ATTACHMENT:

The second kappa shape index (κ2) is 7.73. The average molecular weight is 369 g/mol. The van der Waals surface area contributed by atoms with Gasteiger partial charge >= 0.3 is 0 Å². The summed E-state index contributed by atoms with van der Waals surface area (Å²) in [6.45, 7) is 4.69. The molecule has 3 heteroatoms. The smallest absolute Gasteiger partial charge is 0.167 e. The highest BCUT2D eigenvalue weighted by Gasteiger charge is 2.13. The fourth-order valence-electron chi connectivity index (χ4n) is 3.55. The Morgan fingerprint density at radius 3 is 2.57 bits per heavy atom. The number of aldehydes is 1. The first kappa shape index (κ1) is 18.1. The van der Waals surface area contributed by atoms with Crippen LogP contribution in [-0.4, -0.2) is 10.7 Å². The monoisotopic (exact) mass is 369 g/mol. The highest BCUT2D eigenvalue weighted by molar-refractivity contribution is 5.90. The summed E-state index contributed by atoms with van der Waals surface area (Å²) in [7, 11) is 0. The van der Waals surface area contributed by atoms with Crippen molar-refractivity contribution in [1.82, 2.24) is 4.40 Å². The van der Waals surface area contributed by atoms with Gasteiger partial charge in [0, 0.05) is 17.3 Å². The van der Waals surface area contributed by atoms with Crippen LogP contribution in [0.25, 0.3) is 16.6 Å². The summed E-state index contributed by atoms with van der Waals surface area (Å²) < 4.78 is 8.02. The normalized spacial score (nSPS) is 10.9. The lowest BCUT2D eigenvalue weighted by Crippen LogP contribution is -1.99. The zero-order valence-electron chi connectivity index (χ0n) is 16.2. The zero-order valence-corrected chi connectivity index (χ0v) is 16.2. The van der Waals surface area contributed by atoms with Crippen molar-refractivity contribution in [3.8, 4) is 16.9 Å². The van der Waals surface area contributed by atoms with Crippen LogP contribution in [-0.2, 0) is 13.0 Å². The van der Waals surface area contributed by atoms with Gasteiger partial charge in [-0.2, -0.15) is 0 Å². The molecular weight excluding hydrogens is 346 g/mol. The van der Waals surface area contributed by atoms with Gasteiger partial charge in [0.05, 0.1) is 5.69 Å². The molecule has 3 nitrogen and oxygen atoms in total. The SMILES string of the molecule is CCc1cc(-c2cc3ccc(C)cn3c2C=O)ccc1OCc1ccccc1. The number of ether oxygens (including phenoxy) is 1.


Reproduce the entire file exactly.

The second kappa shape index (κ2) is 7.73. The average molecular weight is 369 g/mol. The van der Waals surface area contributed by atoms with Gasteiger partial charge >= 0.3 is 0 Å². The summed E-state index contributed by atoms with van der Waals surface area (Å²) in [6.45, 7) is 4.69. The molecule has 3 heteroatoms. The smallest absolute Gasteiger partial charge is 0.167 e. The highest BCUT2D eigenvalue weighted by Gasteiger charge is 2.13. The fourth-order valence-electron chi connectivity index (χ4n) is 3.55. The Morgan fingerprint density at radius 3 is 2.57 bits per heavy atom. The number of aldehydes is 1. The first kappa shape index (κ1) is 18.1. The van der Waals surface area contributed by atoms with Crippen LogP contribution in [-0.4, -0.2) is 10.7 Å². The monoisotopic (exact) mass is 369 g/mol. The highest BCUT2D eigenvalue weighted by molar-refractivity contribution is 5.90. The summed E-state index contributed by atoms with van der Waals surface area (Å²) in [7, 11) is 0. The van der Waals surface area contributed by atoms with Crippen molar-refractivity contribution in [1.82, 2.24) is 4.40 Å². The van der Waals surface area contributed by atoms with Gasteiger partial charge in [0, 0.05) is 17.3 Å². The van der Waals surface area contributed by atoms with Crippen LogP contribution in [0.25, 0.3) is 16.6 Å². The summed E-state index contributed by atoms with van der Waals surface area (Å²) < 4.78 is 8.02. The normalized spacial score (nSPS) is 10.9. The lowest BCUT2D eigenvalue weighted by Crippen LogP contribution is -1.99. The zero-order valence-electron chi connectivity index (χ0n) is 16.2. The zero-order valence-corrected chi connectivity index (χ0v) is 16.2. The van der Waals surface area contributed by atoms with Crippen molar-refractivity contribution in [3.8, 4) is 16.9 Å². The van der Waals surface area contributed by atoms with Crippen LogP contribution in [-0.2, 0) is 13.0 Å². The van der Waals surface area contributed by atoms with Gasteiger partial charge in [-0.2, -0.15) is 0 Å². The molecular weight excluding hydrogens is 346 g/mol. The van der Waals surface area contributed by atoms with Gasteiger partial charge in [0.05, 0.1) is 5.69 Å². The molecule has 3 nitrogen and oxygen atoms in total. The SMILES string of the molecule is CCc1cc(-c2cc3ccc(C)cn3c2C=O)ccc1OCc1ccccc1. The number of ether oxygens (including phenoxy) is 1.